Unrecorded Lease Liability and Debt-to-Equity Ratio Based on the ratios and calculations performed there are many incentives for companies to report leases as operating leases rather than capitalize them. It can be concluded that the impact of lease capitalization on the financial statements is far greater for FedEx than UPS, however both companies are reaping benefits from reporting leases as operating leases. Capitalizing leases requires that leases are recorded as assets and liabilities on the balance sheet. The Unrecorded Lease Liability is 98.41% of existing liabilities for FedEx and 8.27% for UPS. Thus, by not capitalizing leases, firms are able to decrease their liabilities and present a more lower debt/equity ratio.The Debt/Equity ratio gives stakeholders an indication of the capital structure of the firm. The ratio for FedEx moves from 0.97 to 2.70, which indicates a more leveraged capital structure. UPS ratio moves from 0.87 to 1.28. The capitalization of leases would not allow FedEx to maintain a debt-equity ratio below 1, which would change shareholder’s view on the financial flexibility of the firm.
If FedEx wishes to maintain a relatively low debt-to-equity ratio on their financial statements it would be unfavourable to capitalize leases. Return on Asset The Return on Assets (ROA) is another key ratio that is affected when leases are capitalized due to the increase in assets that the company owns. When leases are capitalized there is a decrease in ROA for both FedEx and UPS by 1.69% and 0.32%, respectively. This is a relatively significant drop in efficiency and further motivates firms to record leases as operating leases. Interest Coverage Ratio The interest coverage ratio informs stakeholders of a company’s ability to pay back their interest. There is a significant drop of 17.26 in FedEx’s interest-coverage ratio and a drop of 9.2 in UPS’s interest coverage ratio. This means that a certain amount of profit is attributed to the fact that leases are not capitalized.
In conclusion, it is clear from the variables and the ratios analyzed why companies prefer to record leases as operating leases rather than capitalize them. Operating leases are kept off the balance sheet and their main impact on the income statement is rent expense since the risks of ownership are not assumed. On the other hand, when leases are capitalized, the present value of payments including interest expense, is treated as a liability on the balance sheet. These two accounting methods result in ratios to be more favourable for the firm when leases are recorded as operating leases rather than financial leases. 5. New Exposure Draft: A Contract-Based Approach
Development of Contract-Based Approach Leasing is a critical activity in business as it is a means of gaining access to assets, obtaining finance and reducing an entity’s exposure to the risks of asset ownership. Some key advantages of leasing assets rather than purchasing assets are 100% financing, flexibility and the tax advantages. Therefore it is crucial that leases are appropriately accounted for and nature and duration of the lease agreement is considered. Current models require lessees and lessors to account for leases as either finance leases or operating leases. A recurring criticism of this approach is that lessees are not required to recognize assets and liabilities arising from operating leases. We can see the benefits of this in the financial statements and ratios of FedEx and UPS, as discussed above. In our opinion capitalizing leases provides stakeholders of a less aggressive view of a company’s financial statements. The contract based approach ensures that companies recognise the right to use an asset along with the contractual liability on its balance sheet. Recognition and Measurement (Lessee) IASB and FASB are proposing a new approach to lease accounting that ensures entities record assets and liabilities arising from a lease.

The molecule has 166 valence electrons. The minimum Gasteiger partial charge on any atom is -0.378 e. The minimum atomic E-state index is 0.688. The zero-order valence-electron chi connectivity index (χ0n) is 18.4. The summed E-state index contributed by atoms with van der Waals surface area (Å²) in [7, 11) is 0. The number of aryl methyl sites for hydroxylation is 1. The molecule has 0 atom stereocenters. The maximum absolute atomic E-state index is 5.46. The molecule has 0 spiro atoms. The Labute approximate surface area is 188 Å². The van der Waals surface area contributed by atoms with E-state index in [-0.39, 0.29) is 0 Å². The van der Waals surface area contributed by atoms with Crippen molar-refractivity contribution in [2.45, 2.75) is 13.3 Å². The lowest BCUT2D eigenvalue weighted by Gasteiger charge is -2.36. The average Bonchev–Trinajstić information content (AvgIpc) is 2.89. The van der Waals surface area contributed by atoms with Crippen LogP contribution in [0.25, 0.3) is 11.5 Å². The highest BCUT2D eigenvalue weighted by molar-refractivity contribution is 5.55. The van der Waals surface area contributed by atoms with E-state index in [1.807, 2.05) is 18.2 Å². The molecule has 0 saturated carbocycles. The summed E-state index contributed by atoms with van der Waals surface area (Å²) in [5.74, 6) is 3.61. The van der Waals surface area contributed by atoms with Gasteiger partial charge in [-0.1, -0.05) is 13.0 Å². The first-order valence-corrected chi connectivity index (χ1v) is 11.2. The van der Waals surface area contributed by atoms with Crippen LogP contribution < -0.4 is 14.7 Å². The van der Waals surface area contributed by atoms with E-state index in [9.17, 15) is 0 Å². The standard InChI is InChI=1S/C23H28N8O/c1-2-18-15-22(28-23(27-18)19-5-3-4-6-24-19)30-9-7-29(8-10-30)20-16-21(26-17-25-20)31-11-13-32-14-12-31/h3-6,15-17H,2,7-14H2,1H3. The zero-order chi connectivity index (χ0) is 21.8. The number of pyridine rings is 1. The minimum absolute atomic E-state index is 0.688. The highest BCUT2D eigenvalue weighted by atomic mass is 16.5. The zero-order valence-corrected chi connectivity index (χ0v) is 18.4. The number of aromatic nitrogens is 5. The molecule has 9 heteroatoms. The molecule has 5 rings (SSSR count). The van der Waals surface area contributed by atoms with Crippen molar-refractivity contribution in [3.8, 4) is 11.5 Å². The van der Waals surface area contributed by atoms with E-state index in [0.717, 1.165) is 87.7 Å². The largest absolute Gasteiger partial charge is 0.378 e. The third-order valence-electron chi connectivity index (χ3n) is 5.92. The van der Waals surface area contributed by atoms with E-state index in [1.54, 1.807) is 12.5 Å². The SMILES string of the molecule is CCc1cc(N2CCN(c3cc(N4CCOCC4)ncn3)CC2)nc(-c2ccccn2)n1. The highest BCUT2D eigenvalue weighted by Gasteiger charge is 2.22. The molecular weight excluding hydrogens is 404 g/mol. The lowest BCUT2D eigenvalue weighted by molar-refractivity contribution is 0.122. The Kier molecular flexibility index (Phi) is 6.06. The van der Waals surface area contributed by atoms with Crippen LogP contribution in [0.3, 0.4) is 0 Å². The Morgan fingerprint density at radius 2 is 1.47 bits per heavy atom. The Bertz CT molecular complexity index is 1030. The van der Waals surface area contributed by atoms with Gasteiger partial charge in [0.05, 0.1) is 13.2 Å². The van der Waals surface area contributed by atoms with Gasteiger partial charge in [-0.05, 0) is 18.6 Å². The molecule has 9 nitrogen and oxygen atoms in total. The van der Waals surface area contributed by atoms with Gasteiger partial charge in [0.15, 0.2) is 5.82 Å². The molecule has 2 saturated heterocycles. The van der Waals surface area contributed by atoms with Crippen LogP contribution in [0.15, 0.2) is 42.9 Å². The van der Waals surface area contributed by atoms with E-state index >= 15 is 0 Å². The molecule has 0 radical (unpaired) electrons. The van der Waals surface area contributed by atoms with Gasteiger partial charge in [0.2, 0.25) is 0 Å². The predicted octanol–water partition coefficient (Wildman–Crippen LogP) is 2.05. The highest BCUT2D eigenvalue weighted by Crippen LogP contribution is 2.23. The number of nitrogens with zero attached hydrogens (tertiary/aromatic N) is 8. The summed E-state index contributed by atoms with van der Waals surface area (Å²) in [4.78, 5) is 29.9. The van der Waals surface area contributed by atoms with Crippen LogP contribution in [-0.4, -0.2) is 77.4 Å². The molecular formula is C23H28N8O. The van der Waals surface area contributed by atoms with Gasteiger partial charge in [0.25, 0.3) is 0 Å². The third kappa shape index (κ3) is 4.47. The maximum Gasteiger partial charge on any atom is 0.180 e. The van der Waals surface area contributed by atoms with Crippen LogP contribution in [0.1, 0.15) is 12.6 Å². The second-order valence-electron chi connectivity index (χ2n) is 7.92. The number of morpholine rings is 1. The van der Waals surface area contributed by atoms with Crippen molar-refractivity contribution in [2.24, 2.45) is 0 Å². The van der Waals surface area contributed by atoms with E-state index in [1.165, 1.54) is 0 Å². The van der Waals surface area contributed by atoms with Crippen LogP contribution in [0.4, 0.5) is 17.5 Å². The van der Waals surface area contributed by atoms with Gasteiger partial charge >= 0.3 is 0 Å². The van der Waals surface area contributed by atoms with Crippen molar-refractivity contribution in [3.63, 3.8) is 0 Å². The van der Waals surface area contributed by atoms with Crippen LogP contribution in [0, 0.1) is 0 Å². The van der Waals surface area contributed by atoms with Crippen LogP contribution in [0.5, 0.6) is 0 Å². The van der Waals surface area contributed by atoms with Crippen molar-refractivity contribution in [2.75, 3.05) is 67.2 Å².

With this new approach, a lessee would recognize assets and liabilities for leases with a maximum possible term of more than 12 months. Under this contract-based approach, the asset is taken on by the lessee as the right to use to asset and not the asset itself. This a key difference between the contract-based approach and finance leases. When the lease is acquired, the lessee would recognise a lease liability. This would refer to the obligation of the lessee to make recurring lease payments. Additionally, the lessee would recognize a right-of-use asset representing a lessee’s right to use the underlying asset for the lease term. The right-of-use asset would include the initial measurement of the lease liability, any lease payments made at or before commencement date and any initial direct costs incurred by the lessee. The proposal further categorizes the leases into Type A and Type B leases. Type A Lease Recognition Leased assets other than property (such as equipment and vehicles) would be classified as a Type A lease. However, if the following two conditions are met, the lease would be classified as a Type B: if the lease term is an insignificant portion of the asset’s economic life and if the present value of the lease payments is insignificant relative to their fair value. Initial measurements for a Type A lease would include a right-of-use asset and a lease liability.
The lease liability would be measured at the present value of the lease payments, measured at the rate charged by the lessor. If that rate cannot be immediately determined, the lessee uses the incremental borrowing rate. Subsequent measurements would recognize interest expense and the amortization of the right-of-use asset separately on the income statement and balance sheet. This would be accounted for separately from the amortization of the asset. Type B Lease Recognition Leased assets of property (such as land or a building) would be classified as Type B leases. Initial measurements would be parallel to the initial measurements of Type A assets. However, subsequent measurements would recognize a single lease cost. This cost would be a measurement of the interest expense as well as the amortization of the asset. This combined figure would be calculated on a straight-line basis. Effect on Existing Operating Lease Existing operating leases must be appropriately treated based on the accounting standards for leases.
Leases that were previously reported as operating leases by lessees should be recognised using the new approach at the beginning of the earliest comparative period. The lessee should recognize the lease liability, which is the present value of the remaining lease payments. For Type A leases, a right-of-use asset is measured as a proportion of the lease liability. The proportion is based on the remaining lease term at the time of the earliest comparative period. Additionally, the right-of-use asset recorded should be adjusted for any previously recognised prepaid or accrued lease payments. On the other hand, for Type B leases, a right-of-use asset is measured at an amount that equals the lease liability. The asset is then adjusted for previously recognised prepaid or accrued lease payments.